Despite a global pandemic, Spokane County’s housing market shattered records in 2020 as low inventory and high demand caused the median home price to soar to its highest level in history – issues that likely will have a continuing impact through this year.
Spokane County’s median closing price was $300,000 in 2020, a 15.4% increase compared to $260,000 in 2019, according to data from the Spokane Association of Realtors.
Some 8,150 single-family homes and condominiums on 1 acre sold last year, a 2.2% increase compared with 7,976 properties in 2019, according to the association.
Rob Higgins, Spokane Association of Realtors executive officer, said the county’s housing market performance last year was surprising amid economic uncertainty brought forth by COVID-19.
“In mid-March, we didn’t know what to expect, but the year turned out better than the year before as far as sales,” Higgins said. “It performed better than we thought.”
Competition was fierce in the county’s housing market, in part, because of record-low mortgage interest rates and dwindling housing inventory, Higgins said.
In December, the county had 236 properties on the market, representing nearly a two-week supply of inventory. For comparison, inventory was at less than a month of supply in December 2019. A healthy housing market typically contains six months of supply.
Ken Sax, Professional Realty Services managing broker, echoed that the county’s housing market activity last year exceeded expectations.
“I have never been so busy since the pandemic broke out,” he said.
Multiple offers on homes and buyers paying over listing price were common occurrences last year, he said.
Spokane County’s housing market will likely continue to be impacted by low inventory and increasing prices in 2021, Higgins said.
Buyers may wait to list homes because of concerns regarding COVID-19 and worries about finding a move-up property in the area’s competitive housing market, especially in the first quarter of 2021, but activity is anticipated to be strong during the second half of the year, Higgins said.
Sax also predicts housing demand will continue to outpace supply in the region, in part, because of out-of-area buyers – including those who can work remotely – moving to the area in search of affordability and better quality of life.
“In the pandemic, we learned that we don’t necessarily have to live in the city where our employer is. A lot of us can live wherever we want and work remotely,” Sax said. “It makes Spokane even more attractive than Portland and Seattle, and our average sales price is still half of what it is in major metro areas. (Spokane) is still a very attractive place to live.”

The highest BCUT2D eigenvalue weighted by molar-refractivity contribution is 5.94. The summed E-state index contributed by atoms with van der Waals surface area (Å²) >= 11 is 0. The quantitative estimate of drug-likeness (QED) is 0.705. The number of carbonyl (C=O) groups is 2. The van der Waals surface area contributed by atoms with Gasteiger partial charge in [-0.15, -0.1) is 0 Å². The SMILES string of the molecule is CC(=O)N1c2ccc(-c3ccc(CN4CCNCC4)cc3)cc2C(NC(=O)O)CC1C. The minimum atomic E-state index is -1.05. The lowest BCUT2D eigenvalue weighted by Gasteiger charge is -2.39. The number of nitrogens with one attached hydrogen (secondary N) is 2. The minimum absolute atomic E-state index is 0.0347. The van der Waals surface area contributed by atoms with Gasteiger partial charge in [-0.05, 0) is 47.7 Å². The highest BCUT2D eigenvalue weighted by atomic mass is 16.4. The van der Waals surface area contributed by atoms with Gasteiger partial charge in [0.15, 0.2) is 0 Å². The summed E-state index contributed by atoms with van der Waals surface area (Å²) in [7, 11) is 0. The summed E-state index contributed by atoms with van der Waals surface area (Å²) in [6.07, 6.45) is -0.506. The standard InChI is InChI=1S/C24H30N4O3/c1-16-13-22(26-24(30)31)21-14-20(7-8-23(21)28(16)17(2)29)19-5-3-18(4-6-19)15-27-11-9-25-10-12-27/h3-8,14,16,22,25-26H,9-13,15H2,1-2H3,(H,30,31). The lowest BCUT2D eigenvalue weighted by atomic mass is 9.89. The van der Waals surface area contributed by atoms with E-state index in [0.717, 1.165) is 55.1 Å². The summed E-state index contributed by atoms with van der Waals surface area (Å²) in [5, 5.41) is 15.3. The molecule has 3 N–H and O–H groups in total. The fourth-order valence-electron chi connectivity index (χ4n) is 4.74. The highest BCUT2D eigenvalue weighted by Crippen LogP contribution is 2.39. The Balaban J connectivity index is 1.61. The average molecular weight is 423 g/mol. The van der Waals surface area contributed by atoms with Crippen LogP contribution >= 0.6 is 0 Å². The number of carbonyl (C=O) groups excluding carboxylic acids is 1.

The Spokane region has garnered national attention for its affordable housing market, and that’s also expected to drive demand in 2021.
Zillow named Spokane as a midsize housing market to watch in 2020, while Wallethub.com ranked Spokane Valley eighth out of 300 cities nationwide on its list of the best real estate markets of 2020.
In December, the National Association of Realtors indicated Spokane was among 10 metro areas nationwide that showed resilience during the pandemic and predicted momentum is likely to continue through 2022.
The county’s median closing price in December was $315,000, a 22.8% increase compared with $256,500 in December 2019, according to the Spokane Association of Realtors.
Some 727 single-family homes and condominiums on less than 1 acre sold in December, a 6.7% increase over the 681 homes in December 2019.
The national median existing home price was $310,800 in November, according to the most recent data available from the NAR.
Although sellers have an advantage in the local market, it’s important to be sensible when pricing properties, Sax said.
“It’s your time to capitalize on this market, but that doesn’t mean it’s an automatic grand slam,” Sax said. “Be reasonable and align with an experienced Realtor who has the ability and permission to be honest with you.”
Sax advises potential homebuyers to consult with multiple lenders to ensure they are qualified to purchase a home, in addition to aligning with an experienced Realtor who can explain local market dynamics.
“Ask them, ‘How’s the market?’ That one little question will tell the consumer so much,” Sax said. “That’s the Realtors’ opportunity to show what they know.”
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